All the dirt, news, culture and commentary for Oklahoma's second century.

Devil inside

Wikimedia Commons
Fertile Ground Compost Service
Help support Red Dirt Report

OKLAHOMA CITY – Recently, I wrote an article about the death of INXS frontman Michael Hutchence, which happened 16 years ago this past November. While said to be a suicide, it is shrouded in mystery – “makes you wonder,” as Hutchence sang on his band’s 1987 hit “Devil Inside,” featured on their smash album Kick.

That song has been resonating with me lately (check out my piece on mercurial 1970’s baseball star Alex Johnson here). The song is definitely one of Hutchence’s more sultry performances with the Australian rock band.

But those lyrics: “The devil inside, the devil inside / Every single one of us, the devil inside.”

Devil or angel. Republican or Democrat. Coke or Pepsi. Good or bad. Atheist or Bible thumper. Life's not that simple, despite the average human being's desire to box a person into a category to be later filed away in some dusty corner of the mind.

And while “Devil Inside” could be interpreted in a number of different ways, at the core, what INXS is trying to essentially say is that human beings are complex with all sorts of “sides.” Do we have those “inner demons” we often hear about? I expect so.

Remember the scene in Stanley Kubrick’s complex film Full Metal Jacket (released the same year INXS’s Kick album came out) where Private Joker (Matthew Modine) is being grilled by an Army colonel, asking him why he had a peace symbol on his uniform while also sporting the words “Born to kill” on his battle helmet.

“You write ‘born to kill’ on your helmet, and you wear a peace button. What’s that supposed to be, some kind of sick joke?” the Colonel demands.

Private Joker eventually responds: “I think I was trying to suggest something about the duality of man, sir!”

“The what?” the Colonel asks with a tone of incredulity.

“The duality of man. The Jungian thing, sir!”

The “Jungian thing.” Indeed. I bet Pete Seeger would agree, he, the songwriter behind The Byrds' 1965 hit "Turn! Turn! Turn!" "A time to love, and a time to hate; a time of war, and a time of peace." And that's straight from the Book of Ecclesiastes.

Nearly three years ago, The Huffington Post interviewed Jungian analyst James Hillman, considered one of America’s most brilliant thinkers on the human and collective psyche.

Hillman was interviewed by writer Pythia Peay and she asked about the current and ongoing polarization of the political right and political left, particularly in regards to gun control, following the shootings in Tucson, Arizona.

It’s a great article and Peay and Hillman go back and forth addressing how a person “doesn’t have to cling to certain ideas because they’re on the left or right.”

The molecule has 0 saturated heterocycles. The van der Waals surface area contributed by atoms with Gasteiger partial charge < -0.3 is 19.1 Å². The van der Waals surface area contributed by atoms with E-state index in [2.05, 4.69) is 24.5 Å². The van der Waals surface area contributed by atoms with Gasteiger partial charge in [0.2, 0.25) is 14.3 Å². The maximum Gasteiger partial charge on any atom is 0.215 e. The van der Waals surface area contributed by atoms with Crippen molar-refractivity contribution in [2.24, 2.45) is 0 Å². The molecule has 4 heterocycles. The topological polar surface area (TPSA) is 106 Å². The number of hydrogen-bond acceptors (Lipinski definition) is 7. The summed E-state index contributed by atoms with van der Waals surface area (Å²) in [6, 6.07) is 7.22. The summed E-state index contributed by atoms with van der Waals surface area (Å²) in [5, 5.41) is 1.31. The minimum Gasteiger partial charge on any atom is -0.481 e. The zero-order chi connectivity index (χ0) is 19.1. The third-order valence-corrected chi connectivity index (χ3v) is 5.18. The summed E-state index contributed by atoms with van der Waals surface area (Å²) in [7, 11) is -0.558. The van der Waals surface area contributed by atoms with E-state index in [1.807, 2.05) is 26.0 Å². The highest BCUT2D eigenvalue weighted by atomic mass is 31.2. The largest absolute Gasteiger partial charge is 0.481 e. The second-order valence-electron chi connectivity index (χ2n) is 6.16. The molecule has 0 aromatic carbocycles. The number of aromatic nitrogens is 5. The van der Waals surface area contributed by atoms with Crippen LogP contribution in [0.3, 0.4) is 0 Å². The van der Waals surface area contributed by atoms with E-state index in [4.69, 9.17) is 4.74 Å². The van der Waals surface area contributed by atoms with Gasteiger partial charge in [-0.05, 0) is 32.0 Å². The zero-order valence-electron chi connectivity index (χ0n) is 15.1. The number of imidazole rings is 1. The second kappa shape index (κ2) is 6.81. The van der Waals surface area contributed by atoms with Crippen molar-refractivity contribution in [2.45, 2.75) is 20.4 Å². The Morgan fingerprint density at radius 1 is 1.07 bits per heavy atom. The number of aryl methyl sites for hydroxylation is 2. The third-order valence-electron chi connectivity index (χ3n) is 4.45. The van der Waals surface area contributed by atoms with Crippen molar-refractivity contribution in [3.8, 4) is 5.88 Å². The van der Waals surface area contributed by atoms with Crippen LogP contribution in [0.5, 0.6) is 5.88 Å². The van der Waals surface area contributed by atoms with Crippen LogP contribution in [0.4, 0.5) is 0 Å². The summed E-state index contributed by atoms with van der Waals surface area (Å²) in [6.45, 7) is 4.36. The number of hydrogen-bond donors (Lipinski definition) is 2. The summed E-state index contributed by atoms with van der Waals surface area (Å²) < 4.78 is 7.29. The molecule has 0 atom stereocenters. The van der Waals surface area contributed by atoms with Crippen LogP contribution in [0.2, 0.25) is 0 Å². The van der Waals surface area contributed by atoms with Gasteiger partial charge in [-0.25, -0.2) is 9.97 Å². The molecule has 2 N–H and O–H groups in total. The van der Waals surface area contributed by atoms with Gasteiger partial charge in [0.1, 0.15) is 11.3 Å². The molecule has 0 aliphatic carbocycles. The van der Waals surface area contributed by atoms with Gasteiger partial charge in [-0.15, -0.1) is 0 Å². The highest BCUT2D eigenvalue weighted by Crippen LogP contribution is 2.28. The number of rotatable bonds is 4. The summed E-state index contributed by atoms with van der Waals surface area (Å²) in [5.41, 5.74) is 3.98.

Hillman continues, saying: “Chinese culture has the Yin Yang symbol, with its interwoven extremes. It seems to me that we lack this kind of complex imagery in the media. Television foments this by bringing two people together from opposing positions – as if every situation has just two sides.”

And where human beings always seem to trip themselves up is when they are shocked – shocked! – when they learn people, are, well, human. They have some good, some bad and some in between. Michael Hutchence, on “Devil Inside,” talks of “Words as weapons, sharper than knives.”

"The opposition is organizing to destroy our city's renaissance," thunders former mayor and one-time Cornett enemy Ron Norick, his ugly statement aimed at Shadid and the "rabble" supporting him. I smell fear in Norick's statement. 

I note that in that we are seeing a very public drama unfolding here in Oklahoma City with the mayoral race between Mick Cornett and Ed Shadid. Both men are complex individuals. Neither is all good nor all bad. They are both human beings with the complexities that are hardwired into us from the day we are born. Some keep their darker side more in check than others. Did Ed Shadid “hit rock bottom” nearly a decade ago and do things he now regrets? Sure. But we all have. Could Shadid have avoided this current smear campaign if he had politely dropped out of the race and let the plutocrats have their way? Sure. But now that I have spent time with Dr. Shadid, interviewing him, I sense he is made of sterner stuff.

And all he wanted to do was protect his kids from some of the dark and personal things in those documents The Fat City Times was seeking to splash on their front page. Brings to mind the line from "Devil Inside" - "It's hard to believe we need a place called hell," as Michael Hutchence sang all those years ago. I imagine Ed Shadid and Dina Hammam are going through their own version of hell right now, thinking of how the hometown paper is hellbent on destroying a good man, a complex man. A man who only has the best intentions and wants a city that embraces all of its citizens. And then there is how this will affect the children ...